Partially based on Wikipedia
The Bohlen–Pierce scale is a musical scale that offers an alternative to the octave-repeating scales typical in Western and other musics, specifically the diatonic scale. It was independently described by Heinz Bohlen, Kees van Prooijen and John R. Pierce in the 1970′s and 80′s.
Pierce, who, with Max Mathews and others, published his discovery in 1984, renamed the Pierce 3579b scale and its chromatic variant the Bohlen–Pierce scale after learning of Bohlen’s earlier publication. Bohlen had proposed the same scale based on consideration of the influence of combination tones on the Gestaltimpression of intervals and chords.
With a step size of approximately a three-quarter tone (146 cent), the middle-Eastern second degree, the scale has both the quality of a symmetrical scale of 13 steps per just twelfth (tritave), as well as a tuning which serves as a collection for subsets of pitches for the modes Bohlen identified in the 1970′s, which, for the most part, contain 9 unequal steps per twelfth. Bohlen added the labels H and J to the repertoire of the note names used for diatonic scales.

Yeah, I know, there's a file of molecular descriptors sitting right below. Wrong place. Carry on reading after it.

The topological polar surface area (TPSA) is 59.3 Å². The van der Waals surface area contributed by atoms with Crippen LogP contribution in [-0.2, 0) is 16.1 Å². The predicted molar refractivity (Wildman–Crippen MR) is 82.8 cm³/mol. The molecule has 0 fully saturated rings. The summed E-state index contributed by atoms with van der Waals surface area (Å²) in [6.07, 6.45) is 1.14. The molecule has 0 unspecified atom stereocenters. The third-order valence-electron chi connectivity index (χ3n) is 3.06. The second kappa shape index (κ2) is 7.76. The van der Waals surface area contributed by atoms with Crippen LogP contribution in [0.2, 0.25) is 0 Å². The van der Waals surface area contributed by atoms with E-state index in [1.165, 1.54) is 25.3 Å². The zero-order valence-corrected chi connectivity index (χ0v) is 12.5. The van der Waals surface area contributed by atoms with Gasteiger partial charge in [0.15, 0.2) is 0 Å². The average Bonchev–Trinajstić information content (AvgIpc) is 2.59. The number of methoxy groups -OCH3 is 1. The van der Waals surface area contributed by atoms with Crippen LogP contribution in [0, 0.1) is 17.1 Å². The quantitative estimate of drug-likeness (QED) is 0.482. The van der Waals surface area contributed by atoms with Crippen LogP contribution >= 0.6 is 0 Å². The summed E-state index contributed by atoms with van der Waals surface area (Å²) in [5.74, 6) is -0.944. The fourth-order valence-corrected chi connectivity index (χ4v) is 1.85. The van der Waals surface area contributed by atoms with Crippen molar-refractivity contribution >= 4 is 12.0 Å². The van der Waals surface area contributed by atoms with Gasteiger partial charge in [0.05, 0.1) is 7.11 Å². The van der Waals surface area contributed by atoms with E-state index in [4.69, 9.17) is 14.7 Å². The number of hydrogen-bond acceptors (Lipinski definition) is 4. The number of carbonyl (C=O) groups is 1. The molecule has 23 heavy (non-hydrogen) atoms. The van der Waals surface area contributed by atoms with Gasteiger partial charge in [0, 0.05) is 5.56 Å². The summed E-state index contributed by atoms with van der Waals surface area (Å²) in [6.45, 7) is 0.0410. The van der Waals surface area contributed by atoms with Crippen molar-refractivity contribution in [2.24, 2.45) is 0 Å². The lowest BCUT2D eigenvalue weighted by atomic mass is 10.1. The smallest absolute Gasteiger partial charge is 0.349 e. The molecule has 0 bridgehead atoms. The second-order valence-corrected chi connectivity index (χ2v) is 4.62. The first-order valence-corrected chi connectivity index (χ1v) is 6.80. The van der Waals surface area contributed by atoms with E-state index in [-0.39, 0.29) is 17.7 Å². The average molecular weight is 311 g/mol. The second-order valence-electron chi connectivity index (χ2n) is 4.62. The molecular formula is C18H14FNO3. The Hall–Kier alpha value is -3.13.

As the scale replicates at the interval of a just twelfth (3:1 ratio), it also lends itself to electronically stretched spectra based on a stretching index of 3. Approximating the partials to the pitches of Bohlen-Pierce scale reduces sensory dissonance and creates a coherence between the tonal and spectral dimensions of the tuning.
While early compositions in the Bohlen-Pierce scale mainly resorted to electronic sound generation, there is an increasing body of acoustic instruments capable of representing the scale such as the Bohlen-Pierce soprano clarinet, the BP pan flute, the BP guitar, a BP metallophone and a number of unusual instruments such as the Stredici.
The ever growing interest in the scale by composers and theoreticians has created many resources of which the most important ones should be listed here: